Rabat, (Business News Report) – The Moroccan Ministry of Economy and Finance said that it is studying licensing digital currencies.
Minister Nadia Alaoui confirmed that her country is studying the feasibility of licensing during a plenary session that will be organized by the Moroccan House of Representatives.
There are risks related to cryptocurrency trading, including money laundering and terrorist financing, Alaoui said.
Licensing digital currencies
“Regarding the need for a legal framework regulating dealing with cryptocurrencies, the ministry is working with the Central Bank and international partners, to study the feasibility of legalization,” she added.
On November 20, 2017, Morocco announced that dealing with virtual currencies is against the law and exposes perpetrators to penalties and fines.
The (governmental) Exchange Office said in a statement at the time that “Dealing with virtual money poses a danger to dealers, because it is virtual money that is not adopted by official authorities, and its original owners always remain anonymous.”
Morocco fears for its economy and its local currency, as a result of the exit of foreign exchange through the virtual currency trade, which may at some stage reduce the foreign exchange supply.
Virtual currencies have continued to record consecutive declines for nearly two weeks. This is partly due to what is happening in Kazakhstan, one of the most prominent capitals of virtual currency mining.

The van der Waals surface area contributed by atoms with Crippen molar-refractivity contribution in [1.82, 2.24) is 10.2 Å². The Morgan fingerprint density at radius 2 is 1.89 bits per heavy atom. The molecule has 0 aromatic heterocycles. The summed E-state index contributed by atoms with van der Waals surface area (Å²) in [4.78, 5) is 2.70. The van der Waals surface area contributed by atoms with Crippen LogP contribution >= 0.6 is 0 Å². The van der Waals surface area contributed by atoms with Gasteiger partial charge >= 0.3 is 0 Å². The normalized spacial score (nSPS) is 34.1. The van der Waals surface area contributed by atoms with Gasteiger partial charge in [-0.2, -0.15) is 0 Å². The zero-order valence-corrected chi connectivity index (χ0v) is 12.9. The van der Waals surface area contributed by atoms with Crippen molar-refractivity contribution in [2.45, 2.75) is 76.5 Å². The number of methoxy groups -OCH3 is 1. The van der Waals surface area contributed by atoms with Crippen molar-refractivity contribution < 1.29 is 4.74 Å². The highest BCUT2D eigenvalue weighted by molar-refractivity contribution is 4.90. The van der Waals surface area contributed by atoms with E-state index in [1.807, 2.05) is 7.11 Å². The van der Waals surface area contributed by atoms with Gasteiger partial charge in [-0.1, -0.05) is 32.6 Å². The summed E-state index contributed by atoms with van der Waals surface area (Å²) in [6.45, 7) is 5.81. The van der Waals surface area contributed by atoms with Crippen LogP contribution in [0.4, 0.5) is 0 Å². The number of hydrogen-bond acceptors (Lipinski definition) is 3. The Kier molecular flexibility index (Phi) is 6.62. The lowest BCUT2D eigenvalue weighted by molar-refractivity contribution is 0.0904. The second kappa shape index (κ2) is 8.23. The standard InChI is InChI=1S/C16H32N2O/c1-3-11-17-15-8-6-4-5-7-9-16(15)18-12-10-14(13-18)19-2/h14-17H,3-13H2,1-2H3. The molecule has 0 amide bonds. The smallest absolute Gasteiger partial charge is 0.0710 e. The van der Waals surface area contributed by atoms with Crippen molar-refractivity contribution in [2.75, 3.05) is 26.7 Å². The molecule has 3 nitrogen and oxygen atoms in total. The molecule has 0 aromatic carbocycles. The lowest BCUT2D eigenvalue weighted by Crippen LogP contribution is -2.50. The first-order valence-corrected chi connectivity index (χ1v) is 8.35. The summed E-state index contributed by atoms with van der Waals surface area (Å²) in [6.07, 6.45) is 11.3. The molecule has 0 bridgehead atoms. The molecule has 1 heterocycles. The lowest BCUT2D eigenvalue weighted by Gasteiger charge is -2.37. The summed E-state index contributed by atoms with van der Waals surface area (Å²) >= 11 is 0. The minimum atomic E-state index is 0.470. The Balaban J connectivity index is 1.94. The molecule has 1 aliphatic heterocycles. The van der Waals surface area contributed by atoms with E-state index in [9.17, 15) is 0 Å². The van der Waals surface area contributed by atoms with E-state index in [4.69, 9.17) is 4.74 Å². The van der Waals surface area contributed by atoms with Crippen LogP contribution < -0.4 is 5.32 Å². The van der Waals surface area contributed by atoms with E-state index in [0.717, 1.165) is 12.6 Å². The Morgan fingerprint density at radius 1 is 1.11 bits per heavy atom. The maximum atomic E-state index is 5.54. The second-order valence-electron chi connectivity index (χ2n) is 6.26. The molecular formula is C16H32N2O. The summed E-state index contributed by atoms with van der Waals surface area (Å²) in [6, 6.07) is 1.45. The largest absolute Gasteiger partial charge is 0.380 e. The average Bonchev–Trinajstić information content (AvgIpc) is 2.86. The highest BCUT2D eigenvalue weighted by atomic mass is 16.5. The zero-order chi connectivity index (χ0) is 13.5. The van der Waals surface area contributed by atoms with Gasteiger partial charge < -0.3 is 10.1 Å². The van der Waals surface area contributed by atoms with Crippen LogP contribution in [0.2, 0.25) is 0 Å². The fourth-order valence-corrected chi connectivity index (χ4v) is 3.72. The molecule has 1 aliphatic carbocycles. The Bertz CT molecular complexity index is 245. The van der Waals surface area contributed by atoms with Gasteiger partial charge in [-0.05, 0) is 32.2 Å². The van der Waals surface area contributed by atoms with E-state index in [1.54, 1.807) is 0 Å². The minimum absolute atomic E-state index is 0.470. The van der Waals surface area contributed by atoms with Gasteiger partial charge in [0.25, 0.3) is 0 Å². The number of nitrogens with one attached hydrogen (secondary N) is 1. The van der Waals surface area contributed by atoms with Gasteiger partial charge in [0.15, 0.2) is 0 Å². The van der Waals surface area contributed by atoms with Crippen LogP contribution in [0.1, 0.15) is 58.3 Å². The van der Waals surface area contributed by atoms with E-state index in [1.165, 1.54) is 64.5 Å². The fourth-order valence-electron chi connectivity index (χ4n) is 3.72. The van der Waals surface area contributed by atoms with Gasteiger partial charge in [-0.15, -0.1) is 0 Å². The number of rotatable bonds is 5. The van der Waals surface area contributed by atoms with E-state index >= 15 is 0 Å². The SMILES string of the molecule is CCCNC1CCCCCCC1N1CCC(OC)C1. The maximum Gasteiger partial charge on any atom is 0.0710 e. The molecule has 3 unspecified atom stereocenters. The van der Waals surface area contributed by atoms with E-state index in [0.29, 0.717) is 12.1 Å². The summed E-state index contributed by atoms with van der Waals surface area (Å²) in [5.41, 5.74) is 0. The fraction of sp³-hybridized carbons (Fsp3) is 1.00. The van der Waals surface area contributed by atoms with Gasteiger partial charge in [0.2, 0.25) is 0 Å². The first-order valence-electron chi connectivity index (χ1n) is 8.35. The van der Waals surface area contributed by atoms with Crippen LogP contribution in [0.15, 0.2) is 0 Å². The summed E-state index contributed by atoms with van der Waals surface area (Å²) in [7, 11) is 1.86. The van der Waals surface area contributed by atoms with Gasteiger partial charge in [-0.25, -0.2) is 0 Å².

Digital currencies are still far from the largest total market value, recorded last November, of $3 trillion. It is now $2.04 trillion.
Bitcoin is the largest digital currency by market capitalization and the most popular in the world. Cryptocurrencies are not subject to a censor like a government or central bank, unlike the rest of the currencies in the world.
The price of the digital currency Bitcoin fell, on Monday evening, to less than $40,000 per unit for the first time since last September. It is heading to record its worst annual start since the emergence of the digital currency.
Bloomberg News Agency indicated that the most important digital currency in the world fell today by 6% to $39,774 per unit. It lost about 14% of its value since the beginning of this year.
This decline is the largest at the beginning of any year since at least 2012.